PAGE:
Authorities in western Libya have released 105 prisoners loyal to renegade military commander Khalifa Haftar, in a move towards reconciliation in a United Nations-backed peace process following years of fighting.
Libya’s new unity government took office earlier this month, replacing two rival administrations that had ruled eastern and western regions of the country.
After a decade of chaos since longtime ruler Muammar Gaddafi was removed following a NATO-backed uprising that left multiple forces vying for power, the unity government has prioritised reconciliation efforts ahead of national elections scheduled for December.
The men were fighting for the 107th Brigade under the command of Haftar, who in April 2019 launched an offensive to seize Tripoli. The fighters had been captured near the western city of Zawiya that same month.
On Wednesday, they were released following a ceremony in Zawiya, 45 kilometres (28 miles) east of Tripoli. Abdallah al-Lafi, vice president of the country’s new presidential council, gave a speech in which he praised the liberation of the prisoners as “a concession in the interests of the nation” and called for further reconciliation and rebuilding.
After the ceremony at a sports ground in Zawiya, the prisoners were released and reunited with their families.
A mother, who wished to remain anonymous, told Al Jazeera that two of her sons were among those released.
“I am so happy. May god bless our country with security and stability, and may he unite all Libyans and give us prosperity.”
Ali Al-Lafi, the Zawiya police chief, told Al Jazeera the release was agreed at a local level.
“This initiative was undertaken by the tribal and political leaders of Zawiya and will help reconciliation efforts,” he said.
Al Jazeera’s Malik Traina, reporting from Misrata, said the move to free prisoners was not part of an official prisoner swap, rather it is a gesture of goodwill.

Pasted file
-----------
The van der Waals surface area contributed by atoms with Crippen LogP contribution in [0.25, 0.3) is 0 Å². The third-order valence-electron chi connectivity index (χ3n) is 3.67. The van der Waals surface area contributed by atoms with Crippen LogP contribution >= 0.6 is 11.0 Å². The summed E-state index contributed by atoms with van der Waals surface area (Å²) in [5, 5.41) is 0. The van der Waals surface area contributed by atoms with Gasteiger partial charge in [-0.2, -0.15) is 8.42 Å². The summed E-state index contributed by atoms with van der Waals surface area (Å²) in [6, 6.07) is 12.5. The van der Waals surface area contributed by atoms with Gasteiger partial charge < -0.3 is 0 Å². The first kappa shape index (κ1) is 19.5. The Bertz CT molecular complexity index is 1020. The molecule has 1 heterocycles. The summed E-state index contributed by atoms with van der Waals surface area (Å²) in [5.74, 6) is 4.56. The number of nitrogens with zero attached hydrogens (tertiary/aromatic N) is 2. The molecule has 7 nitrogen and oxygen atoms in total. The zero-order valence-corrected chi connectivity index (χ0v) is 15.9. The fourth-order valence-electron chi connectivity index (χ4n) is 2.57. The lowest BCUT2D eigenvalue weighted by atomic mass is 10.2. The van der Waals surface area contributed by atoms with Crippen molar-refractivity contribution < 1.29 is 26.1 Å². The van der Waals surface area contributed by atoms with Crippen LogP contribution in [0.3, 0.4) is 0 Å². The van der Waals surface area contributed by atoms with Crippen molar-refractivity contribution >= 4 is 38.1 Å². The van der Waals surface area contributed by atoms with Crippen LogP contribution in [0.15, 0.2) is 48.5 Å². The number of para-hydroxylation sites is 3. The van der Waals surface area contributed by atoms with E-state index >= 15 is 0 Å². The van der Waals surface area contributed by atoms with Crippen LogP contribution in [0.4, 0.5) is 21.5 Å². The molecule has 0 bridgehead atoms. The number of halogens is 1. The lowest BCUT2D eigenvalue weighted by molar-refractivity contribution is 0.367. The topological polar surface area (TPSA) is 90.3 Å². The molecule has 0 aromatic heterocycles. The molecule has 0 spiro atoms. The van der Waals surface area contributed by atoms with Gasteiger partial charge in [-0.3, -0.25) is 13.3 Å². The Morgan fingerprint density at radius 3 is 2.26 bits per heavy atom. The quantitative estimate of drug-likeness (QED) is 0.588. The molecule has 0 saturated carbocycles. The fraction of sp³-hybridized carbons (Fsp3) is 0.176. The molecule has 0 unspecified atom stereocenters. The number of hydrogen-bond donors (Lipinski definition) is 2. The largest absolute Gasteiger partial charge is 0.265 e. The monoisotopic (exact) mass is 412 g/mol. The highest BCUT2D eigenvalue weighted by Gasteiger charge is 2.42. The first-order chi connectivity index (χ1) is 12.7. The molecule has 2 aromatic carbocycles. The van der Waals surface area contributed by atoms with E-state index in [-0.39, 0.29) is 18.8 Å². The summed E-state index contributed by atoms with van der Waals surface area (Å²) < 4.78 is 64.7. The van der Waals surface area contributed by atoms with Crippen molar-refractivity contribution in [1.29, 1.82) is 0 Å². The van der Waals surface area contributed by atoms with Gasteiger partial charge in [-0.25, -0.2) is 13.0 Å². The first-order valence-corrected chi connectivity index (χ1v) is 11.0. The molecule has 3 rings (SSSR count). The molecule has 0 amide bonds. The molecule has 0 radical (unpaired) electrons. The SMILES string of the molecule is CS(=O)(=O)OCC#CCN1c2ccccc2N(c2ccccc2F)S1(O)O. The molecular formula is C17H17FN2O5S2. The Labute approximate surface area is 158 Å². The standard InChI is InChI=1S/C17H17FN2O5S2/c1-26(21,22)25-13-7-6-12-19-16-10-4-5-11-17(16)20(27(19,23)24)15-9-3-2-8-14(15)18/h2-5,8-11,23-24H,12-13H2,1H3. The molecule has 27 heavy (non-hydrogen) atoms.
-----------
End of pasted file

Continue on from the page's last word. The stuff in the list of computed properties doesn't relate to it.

“The development is a symbol of goodwill so that Libyans can turn the page and move towards bringing the country together after years of division, as we move towards coming elections,” he said.
Traina said that it was easy for the government to initiate the latest move as the prisoners in question surrendered peacefully and were not thought to be responsible for the killing of any civilians.
Prime Minister Abdul Hamid Dbeibeh’s unity government emerged from talks involving the United Nations. It is mandated to improve services, unify state institutions and oversee elections.
Coming after months of a ceasefire between the two main sides in the civil war, it appears to represent Libya’s best hope for many years of an eventual resolution after the decade of chaos.
However, several problems persist. On the streets, power is still held by an array of local armed groups that have vied for control of the country’s oil wealth.
The new unity government is also tasked to unify state institutions before the coming elections.
Foreign powers that backed each side during the war have not pulled out fighters or arms yet, although the unity government has demanded the “immediate” withdrawal of all foreign mercenaries. There are thought to be about 20,000 foreign fighters and mercenaries on Libya’s territory, posing a threat to the UN-backed transition.